Plants for pollinators
According to the USDA, animals pollinate about 75% of crop plants grown worldwide for food, fiber, beverages, condiments, spices, and medicines (http://www.plants.usda.gov/pollinators/Native_Pollinators.pdf). A healthy garden needs the assistance of our insect friends. Here are a few plants, available from Seed Savers Exchange, that will attract these pollinators to the garden.
Hyssop was used as early as the 7th century to improve the smell of kitchens and hospitals. The leaves can be used to flavor salads, soups, and liqueurs, while the essential oil is used in perfumes. The 18-24 inch perennial plants attract bees, butterflies, and hummingbirds.
Despite the name, this flowering herb is actually native to the Western Mediterranean. The foliage is grey-green while the flowers are a spiky violet-blue. The aromatic fragrance and aromatic oils are used to promote relaxation. This perennial grows 12-20 inches tall.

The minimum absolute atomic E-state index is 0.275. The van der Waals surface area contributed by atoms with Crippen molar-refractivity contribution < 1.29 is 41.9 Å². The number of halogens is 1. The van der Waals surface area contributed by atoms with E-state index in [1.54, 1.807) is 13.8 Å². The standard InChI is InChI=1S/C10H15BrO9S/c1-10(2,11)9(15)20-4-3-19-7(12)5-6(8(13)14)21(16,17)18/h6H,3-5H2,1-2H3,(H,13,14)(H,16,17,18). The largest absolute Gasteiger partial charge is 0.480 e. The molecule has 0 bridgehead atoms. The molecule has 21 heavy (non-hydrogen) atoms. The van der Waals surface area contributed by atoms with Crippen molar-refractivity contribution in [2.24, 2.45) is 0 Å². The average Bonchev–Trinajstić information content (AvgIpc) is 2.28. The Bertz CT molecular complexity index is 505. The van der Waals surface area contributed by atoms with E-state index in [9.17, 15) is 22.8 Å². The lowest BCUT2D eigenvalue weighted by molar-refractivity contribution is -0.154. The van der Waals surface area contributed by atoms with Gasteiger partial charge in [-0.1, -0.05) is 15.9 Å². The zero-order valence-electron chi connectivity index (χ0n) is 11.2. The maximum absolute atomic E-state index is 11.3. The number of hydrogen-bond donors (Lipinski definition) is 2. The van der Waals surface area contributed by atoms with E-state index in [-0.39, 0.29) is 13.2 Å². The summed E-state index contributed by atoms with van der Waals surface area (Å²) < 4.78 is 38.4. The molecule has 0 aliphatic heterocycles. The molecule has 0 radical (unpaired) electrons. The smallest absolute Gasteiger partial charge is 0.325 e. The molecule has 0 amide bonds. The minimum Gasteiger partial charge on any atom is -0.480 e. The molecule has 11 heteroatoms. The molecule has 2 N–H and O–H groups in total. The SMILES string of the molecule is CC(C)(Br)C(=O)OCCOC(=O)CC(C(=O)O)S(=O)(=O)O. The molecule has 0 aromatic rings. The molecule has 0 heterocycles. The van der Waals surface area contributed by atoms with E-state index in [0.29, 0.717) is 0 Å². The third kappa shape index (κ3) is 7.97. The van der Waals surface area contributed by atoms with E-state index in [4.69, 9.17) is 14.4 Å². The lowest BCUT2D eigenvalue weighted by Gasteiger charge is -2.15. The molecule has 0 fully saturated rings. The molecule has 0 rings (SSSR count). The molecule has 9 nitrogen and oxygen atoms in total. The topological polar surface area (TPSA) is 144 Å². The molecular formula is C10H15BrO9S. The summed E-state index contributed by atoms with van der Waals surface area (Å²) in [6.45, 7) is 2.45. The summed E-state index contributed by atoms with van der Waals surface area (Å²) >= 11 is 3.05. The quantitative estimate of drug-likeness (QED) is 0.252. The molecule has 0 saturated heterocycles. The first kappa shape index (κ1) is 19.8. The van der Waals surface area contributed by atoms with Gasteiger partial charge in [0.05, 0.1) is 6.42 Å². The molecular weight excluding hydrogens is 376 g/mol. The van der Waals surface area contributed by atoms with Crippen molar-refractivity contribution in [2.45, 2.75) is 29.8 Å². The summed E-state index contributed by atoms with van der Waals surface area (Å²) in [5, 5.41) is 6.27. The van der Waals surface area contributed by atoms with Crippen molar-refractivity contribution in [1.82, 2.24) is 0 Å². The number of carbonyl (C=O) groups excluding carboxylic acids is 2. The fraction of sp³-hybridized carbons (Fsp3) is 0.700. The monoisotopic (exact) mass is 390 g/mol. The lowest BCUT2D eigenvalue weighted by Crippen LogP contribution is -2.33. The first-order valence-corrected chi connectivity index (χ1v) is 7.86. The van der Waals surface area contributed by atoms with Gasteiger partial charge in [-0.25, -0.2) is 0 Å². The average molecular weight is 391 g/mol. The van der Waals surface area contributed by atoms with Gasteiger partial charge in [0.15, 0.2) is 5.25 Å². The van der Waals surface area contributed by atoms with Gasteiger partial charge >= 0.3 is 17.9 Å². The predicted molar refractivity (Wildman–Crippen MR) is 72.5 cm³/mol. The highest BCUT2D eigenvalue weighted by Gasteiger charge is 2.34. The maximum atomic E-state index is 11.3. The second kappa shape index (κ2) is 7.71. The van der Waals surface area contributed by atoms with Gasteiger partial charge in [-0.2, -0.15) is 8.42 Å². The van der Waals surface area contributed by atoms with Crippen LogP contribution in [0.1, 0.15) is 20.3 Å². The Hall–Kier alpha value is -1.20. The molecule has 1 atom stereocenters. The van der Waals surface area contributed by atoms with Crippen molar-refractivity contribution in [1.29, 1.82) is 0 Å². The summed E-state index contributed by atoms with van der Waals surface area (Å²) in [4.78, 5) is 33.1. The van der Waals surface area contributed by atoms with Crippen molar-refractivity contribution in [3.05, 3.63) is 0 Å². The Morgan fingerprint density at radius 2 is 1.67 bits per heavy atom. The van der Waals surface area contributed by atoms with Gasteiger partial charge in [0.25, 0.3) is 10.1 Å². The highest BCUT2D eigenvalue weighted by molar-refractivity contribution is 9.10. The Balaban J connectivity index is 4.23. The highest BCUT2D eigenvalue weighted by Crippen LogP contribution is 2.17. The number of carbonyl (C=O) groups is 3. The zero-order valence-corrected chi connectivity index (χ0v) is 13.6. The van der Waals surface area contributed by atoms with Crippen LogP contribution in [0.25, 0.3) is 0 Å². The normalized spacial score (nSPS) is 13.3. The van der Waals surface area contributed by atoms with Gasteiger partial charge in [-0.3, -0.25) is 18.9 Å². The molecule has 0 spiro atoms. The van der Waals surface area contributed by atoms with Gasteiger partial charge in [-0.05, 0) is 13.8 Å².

This South American native was introduced to England around 1725. The stiff stems have dark green leaves and support numerous purple flowers up to and even after the first frost. They thrive in warm, dry soil and are very easy to grow. It is a tender perennial that is usually grown as an annual and grow 3-4 feet tall.
Years ago, refined ladies looked for this 6-9 foot tall flower rather than ask where the outhouse was located. This self-seeding biennial has white, pink, magenta, and burgundy blooms. The plant blooms in the second year in the North or the first year in more moderate climates.
As the name indicates, this flower attracts bees to the garden. The subtle lavender-blue flowers have curved spikes and the plant can be used as an annual cover crop. 12-24 inches tall.
Seed Savers Exchange is a non-profit organization located in Decorah, Iowa, with a mission to conserve and promote America's culturally diverse but endangered garden and food crop heritage for future generations by collecting, growing, and sharing heirloom seeds and plants.